How might we quantify the difference between the actual number and the expected number of samples where both returns are negative? Because loss coherence is roughly analogous to correlation, I’d like to have a function that looks like correlation. In other words, the function should have a minimum value of -1, a maximum value of +1, and if we apply it to two random variables, it should have a mean of 0.
For the binomial distribution with tests and probability of success , let denote the cumulative density function. The binomial distribution has a mode of:
when is not an integer and denotes the floor of .
When is an integer, there are two modes with identical probabilities:
My strategy for quantifying loss coherence is shown graphically in Chart 2.
If the number of periods where both returns are negative is greater than or equal to (or ), then is the cumulative probability of successful tests minus the probability of the mode, divided by one minus the probability of the mode. In other words, is how far away from the probability of the mode the probability of successful tests is.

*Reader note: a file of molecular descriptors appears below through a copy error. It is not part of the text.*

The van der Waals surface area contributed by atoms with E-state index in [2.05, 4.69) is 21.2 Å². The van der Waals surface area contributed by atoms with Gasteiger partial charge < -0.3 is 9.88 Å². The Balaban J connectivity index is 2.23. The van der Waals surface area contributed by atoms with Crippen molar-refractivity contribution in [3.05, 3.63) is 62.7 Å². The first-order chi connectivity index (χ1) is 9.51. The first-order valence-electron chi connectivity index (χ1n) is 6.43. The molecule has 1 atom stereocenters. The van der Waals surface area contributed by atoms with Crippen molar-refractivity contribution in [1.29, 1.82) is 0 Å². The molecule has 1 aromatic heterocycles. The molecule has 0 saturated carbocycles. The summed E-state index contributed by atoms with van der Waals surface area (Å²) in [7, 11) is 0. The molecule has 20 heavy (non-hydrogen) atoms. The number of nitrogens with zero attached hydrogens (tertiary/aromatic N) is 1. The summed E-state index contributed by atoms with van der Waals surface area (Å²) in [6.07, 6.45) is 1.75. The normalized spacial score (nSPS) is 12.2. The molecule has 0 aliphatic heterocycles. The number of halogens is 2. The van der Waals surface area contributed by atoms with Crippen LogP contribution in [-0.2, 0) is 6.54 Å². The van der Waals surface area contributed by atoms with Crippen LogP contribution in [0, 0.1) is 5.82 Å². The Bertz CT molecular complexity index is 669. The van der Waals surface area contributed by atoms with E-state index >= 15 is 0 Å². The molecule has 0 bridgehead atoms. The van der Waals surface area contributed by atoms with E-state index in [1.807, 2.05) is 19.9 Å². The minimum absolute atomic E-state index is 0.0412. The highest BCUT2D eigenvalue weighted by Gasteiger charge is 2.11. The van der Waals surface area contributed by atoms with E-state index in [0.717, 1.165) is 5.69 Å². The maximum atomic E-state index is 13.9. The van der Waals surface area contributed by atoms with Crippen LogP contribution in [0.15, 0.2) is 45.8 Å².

Likewise, if is less than (equal to or less than ), then is the probability of minus the probability of the mode, divided by the probability of the mode.
Chart 2 – Strategy for Calculating Loss Coherence
To formalize the definition of the loss coherence function , if is not an integer, then
when , and
If is an integer, then
when , and
Note that, like correlation, has a minimum value of -1, a maximum value of +1, and a value of 0 when the actual number of samples with two negative returns is equal to the mode.
Referring back to Chart 2, if we find 21 samples where both returns are negative, then the loss coherence would be:
which is a high loss coherence and might make them unsuitable for inclusion in the same portfolio. If instead we find only 9 samples where both returns are negative, then the loss coherence would be:
which is a very low loss coherence coefficient and would indicate they might be a good pair of investments to include in the portfolio.
Using the binomial distribution, we have defined a function that calculates the loss coherence coefficient. The loss coherence is roughly analogous to correlation of returns, except that it measures a very specific property, the tendency of two investments to lose money at the same time.
In the next post in this series, I’ll calculate the loss coherence for a number of different cases and begin to explore its behavior and how it might be useful.